A bipartisan agreement on an immigration reform plan has been reached, Sen. Lindsey Graham (R-S.C.) said Sunday on CNN's "State of the Union."
Graham is a member of the bipartisan "gang of eight" tackling immigration reform , which hit roadblocks last week over the issue of worker visas. But Graham sounded a more optimistic note Sunday, telling CNN's Candy Crowley, "I think we've got a deal."
"We've got to write the legislation, but 2013, I hope, will be the year that we pass bipartisan immigration reform," he said.
Graham said the bill would have three goals: to prevent a "third wave" of undocumented immigrants moving into the United States, to allow employers who can't find American workers at competitive wages to hire guest workers and to weigh immigration decisions largely on merit rather than family relations.
Undocumented immigrants "will have a path to citizenship, but it will be earned, it will be long, and I think it will be fair," he said.
Graham said while a bill is yet to be drafted, there is broad agreement on its outlines, and he believed the resulting legislation would make it through the House.
“It’s got to be written up ... But conceptually, we have an agreement between business and labor, between ourselves," Graham said.
Another gang-of-eight member, Sen. Chuck Schumer (D-N.Y.), also said Sunday on "Meet the Press" that a deal was close at hand.
"With the agreement between business and labor, every major policy issue has been resolved on the gang of eight," Schumer said, calling the business and labor disagreement a major obstacle that has been overcome. "Now everyone, we've all agreed that we're not going to come to a final agreement until we see draft legislative language and we all agree on that. We've drafted some of it already, the rest will be drafted this week. So I'm very optimistic that we will have an agreement among the eight of us next week."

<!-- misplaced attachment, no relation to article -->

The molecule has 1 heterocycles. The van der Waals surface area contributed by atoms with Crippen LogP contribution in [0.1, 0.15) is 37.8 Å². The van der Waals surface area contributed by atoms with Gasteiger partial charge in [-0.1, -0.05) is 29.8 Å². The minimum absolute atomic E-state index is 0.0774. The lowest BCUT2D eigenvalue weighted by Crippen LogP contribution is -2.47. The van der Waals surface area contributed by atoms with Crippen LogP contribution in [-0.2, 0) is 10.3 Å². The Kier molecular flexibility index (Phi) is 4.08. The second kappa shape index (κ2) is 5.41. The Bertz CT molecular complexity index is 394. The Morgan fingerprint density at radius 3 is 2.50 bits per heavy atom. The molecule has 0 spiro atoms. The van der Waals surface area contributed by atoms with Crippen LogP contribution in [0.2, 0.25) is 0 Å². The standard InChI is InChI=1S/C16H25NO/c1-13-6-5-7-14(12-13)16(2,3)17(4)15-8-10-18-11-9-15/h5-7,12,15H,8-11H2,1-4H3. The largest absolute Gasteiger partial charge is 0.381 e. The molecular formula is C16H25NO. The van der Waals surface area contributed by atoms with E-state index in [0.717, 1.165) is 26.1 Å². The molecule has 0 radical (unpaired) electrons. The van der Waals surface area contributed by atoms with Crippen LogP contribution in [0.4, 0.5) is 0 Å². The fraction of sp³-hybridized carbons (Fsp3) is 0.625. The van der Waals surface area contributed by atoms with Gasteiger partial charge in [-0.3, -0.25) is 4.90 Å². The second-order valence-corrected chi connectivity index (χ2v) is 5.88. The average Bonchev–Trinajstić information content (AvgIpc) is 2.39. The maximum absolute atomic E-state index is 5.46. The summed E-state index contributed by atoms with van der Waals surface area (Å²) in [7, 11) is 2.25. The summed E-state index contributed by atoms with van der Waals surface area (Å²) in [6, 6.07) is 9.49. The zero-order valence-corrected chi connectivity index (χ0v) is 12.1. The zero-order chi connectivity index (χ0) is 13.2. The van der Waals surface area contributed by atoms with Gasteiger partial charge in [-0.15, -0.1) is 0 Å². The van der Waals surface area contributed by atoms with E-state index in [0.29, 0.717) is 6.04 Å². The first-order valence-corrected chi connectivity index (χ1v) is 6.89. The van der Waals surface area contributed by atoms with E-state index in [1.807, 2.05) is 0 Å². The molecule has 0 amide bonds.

But not all parties involved sounded so certain.
In a statement also released Sunday, another member of the group, Sen. Marco Rubio (R-Fla.), said no deal had yet been reached. “Reports that the bipartisan group of eight senators have agreed on a legislative proposal are premature,” the statement reads. And on "Meet the Press," Sen. Jeff Flake (R-Ariz.) warned that "it doesn't mean we've ... crossed every T or dotted every I, but we're closer, certainly."
The AFL-CIO, which struck an agreement Friday with Schumer and the U.S. Chamber of Commerce, also took issue with Graham's push for a merit-based system. "It is disappointing that on Easter Sunday, Lindsey Graham would suggest that he would stop re-uniting families and instead seek to further [privatize] the immigration system," AFL-CIO spokesman Jeff Hauser said in an email to The Huffington Post. "Supposedly pro-family values Republicans should understand that 'merit' is not something determined by the highest bidder in a country built on family and defined by its commitment to equality."
Responding specifically to Rubio's comments, Schumer called the difference "semantics," saying he said he'd spoken to Rubio Saturday, and didn't think he would walk away from the deal.
"There'll be little kerfuffles," he said, "but I don't think any of us expect there to be problems."